Journal of Psychosocial Nursing and Mental Health Services

Youth in Mind 

It's Not a Nightmare: Understanding Sleep Terrors

Erin Ellington, DNP, APRN, PMHNP-BC

Abstract

Sleep terrors, one of the non–rapid eye movement parasomnias, are interesting nighttime phenomena that can be distressing for parents. For most children, this behavior is temporary and does not cause significant problems. However, some psychiatric conditions may have a higher prevalence of parasomnias, including sleep terrors. Although sleep terrors may be a benign and common event in children, a basic mental health examination should include a sleep-related screening to possibly identify underlying issues. Nurses must be knowledgeable about sleep terrors and able to provide education and support when parents share their concerns. [Journal of Psychosocial Nursing and Mental Health Services, 56(8), 11–14.]

Abstract

Sleep terrors, one of the non–rapid eye movement parasomnias, are interesting nighttime phenomena that can be distressing for parents. For most children, this behavior is temporary and does not cause significant problems. However, some psychiatric conditions may have a higher prevalence of parasomnias, including sleep terrors. Although sleep terrors may be a benign and common event in children, a basic mental health examination should include a sleep-related screening to possibly identify underlying issues. Nurses must be knowledgeable about sleep terrors and able to provide education and support when parents share their concerns. [Journal of Psychosocial Nursing and Mental Health Services, 56(8), 11–14.]

A 5-year-old boy has been receiving mental health services to address separation anxiety and generalized worrying. His mother brings up something new:

It is the same thing each time. I hear his ear-piercing scream, and I run upstairs to find him drenched in sweat, pacing around his room and muttering phrases like “don't make me do it.” I try to comfort him, but it does not help. After 5 minutes, he lays back down and goes to sleep. When I ask him about his bad dream the next day, he has no memory of any of it.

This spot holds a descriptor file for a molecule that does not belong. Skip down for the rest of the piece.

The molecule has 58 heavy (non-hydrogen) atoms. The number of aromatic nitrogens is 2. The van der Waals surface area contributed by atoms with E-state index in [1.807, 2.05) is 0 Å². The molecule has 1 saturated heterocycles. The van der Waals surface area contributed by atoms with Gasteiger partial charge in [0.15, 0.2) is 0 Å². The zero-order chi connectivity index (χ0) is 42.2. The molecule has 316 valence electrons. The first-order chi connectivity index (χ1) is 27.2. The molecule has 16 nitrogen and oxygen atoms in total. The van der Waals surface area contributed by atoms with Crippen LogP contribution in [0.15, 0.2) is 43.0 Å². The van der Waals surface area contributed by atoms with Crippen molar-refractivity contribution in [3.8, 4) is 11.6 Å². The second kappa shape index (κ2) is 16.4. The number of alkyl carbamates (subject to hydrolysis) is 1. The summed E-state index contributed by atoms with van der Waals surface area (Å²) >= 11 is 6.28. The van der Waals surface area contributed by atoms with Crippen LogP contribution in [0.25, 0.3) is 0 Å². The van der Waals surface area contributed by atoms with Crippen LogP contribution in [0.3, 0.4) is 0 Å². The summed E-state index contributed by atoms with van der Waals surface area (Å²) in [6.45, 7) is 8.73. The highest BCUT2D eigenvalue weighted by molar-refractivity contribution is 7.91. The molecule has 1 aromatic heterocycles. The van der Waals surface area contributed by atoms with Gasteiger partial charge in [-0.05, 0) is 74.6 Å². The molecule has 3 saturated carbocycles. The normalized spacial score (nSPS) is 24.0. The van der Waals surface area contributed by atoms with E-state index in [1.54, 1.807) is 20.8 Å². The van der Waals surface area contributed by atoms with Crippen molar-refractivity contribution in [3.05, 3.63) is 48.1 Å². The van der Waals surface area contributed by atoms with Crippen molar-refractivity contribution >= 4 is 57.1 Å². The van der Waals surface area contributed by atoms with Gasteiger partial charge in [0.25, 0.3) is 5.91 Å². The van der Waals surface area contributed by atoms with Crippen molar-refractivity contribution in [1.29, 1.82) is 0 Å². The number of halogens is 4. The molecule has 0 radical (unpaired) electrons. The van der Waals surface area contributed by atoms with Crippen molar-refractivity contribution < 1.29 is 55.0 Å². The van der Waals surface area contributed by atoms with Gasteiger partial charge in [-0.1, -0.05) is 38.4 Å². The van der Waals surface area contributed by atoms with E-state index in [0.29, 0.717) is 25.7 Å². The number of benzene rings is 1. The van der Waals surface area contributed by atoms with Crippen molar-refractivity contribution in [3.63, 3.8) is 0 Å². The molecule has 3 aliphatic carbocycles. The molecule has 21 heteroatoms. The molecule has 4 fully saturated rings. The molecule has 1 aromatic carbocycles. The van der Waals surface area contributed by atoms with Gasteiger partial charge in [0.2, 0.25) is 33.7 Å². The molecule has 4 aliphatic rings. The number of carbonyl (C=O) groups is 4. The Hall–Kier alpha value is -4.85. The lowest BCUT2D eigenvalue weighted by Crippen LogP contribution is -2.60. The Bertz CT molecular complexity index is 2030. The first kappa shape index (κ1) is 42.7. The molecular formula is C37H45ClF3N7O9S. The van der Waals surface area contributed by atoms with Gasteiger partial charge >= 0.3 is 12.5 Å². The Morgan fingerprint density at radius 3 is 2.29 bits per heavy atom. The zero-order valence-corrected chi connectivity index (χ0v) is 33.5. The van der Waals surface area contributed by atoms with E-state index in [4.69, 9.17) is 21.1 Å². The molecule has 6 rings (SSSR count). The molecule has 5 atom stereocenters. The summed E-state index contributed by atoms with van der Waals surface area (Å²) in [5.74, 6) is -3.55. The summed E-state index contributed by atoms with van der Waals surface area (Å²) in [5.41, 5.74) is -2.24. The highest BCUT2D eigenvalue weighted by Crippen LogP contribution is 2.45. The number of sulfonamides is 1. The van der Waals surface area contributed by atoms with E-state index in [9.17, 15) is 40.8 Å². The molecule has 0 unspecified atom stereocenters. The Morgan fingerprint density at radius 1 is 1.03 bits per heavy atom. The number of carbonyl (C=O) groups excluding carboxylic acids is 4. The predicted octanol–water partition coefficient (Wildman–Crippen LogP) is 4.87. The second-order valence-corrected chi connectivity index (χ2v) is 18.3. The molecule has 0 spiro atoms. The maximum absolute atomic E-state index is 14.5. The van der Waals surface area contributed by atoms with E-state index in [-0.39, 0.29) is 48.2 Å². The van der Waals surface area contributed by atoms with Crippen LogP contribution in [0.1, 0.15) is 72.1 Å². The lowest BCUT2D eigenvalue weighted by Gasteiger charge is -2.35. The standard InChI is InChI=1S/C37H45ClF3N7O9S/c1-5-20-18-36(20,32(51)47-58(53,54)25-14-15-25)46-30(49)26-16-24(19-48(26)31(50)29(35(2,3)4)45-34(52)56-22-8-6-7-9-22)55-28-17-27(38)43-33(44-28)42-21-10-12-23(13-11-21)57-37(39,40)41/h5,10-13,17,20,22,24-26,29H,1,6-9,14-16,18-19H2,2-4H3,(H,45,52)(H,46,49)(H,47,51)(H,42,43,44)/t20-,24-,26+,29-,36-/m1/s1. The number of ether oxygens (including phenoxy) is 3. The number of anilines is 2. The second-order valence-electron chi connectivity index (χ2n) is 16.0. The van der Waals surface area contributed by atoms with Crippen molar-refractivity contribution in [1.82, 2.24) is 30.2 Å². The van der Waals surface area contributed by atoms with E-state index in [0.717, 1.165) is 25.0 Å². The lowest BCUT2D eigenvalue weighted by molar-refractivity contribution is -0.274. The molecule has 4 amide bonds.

Clinical Features and Diagnosis of Sleep Terrors

Mental health providers working with youth commonly hear sleep-related complaints. Sleep initiation and maintenance insomnia are the most commonly reported concern, but a wide array of sleep disorders are prevalent in youth (Ivanenko & Johnson, 2016). The fifth edition of the Diagnostic and Statistical Manual for Mental Disorders classifies the sleep–wake disorders into 10 conditions, each with the core feature of disrupted sleep with impaired daytime functioning (American Psychiatric Association [APA], 2013). Similarly, the third edition of the International Classification of Sleep Disorders recognizes six conditions (American Academy of Sleep Medicine, 2014). Both classifications include parasomnias, which are abnormal behavioral, experiential, or physiological happenings during sleep or sleep–wake transitions (APA, 2013).

The most common forms of parasomnias are non–rapid eye movement (NREM) sleep arousal and rapid eye movement (REM) sleep behavior disorders (APA, 2013). NREM sleep arousal disorders are most common in youth and include repeated episodes of partial awakening, manifesting as either sleepwalking or sleep terrors (APA, 2013). Sleep terrors are characterized by abrupt, frightful awakenings from sleep in which the youth is mostly unresponsive to comfort from others (APA, 2013). The event typically starts with a sudden scream and includes dilated pupils, sweating, tachycardia, and rapid breathing (Ivanenko & Johnson, 2016).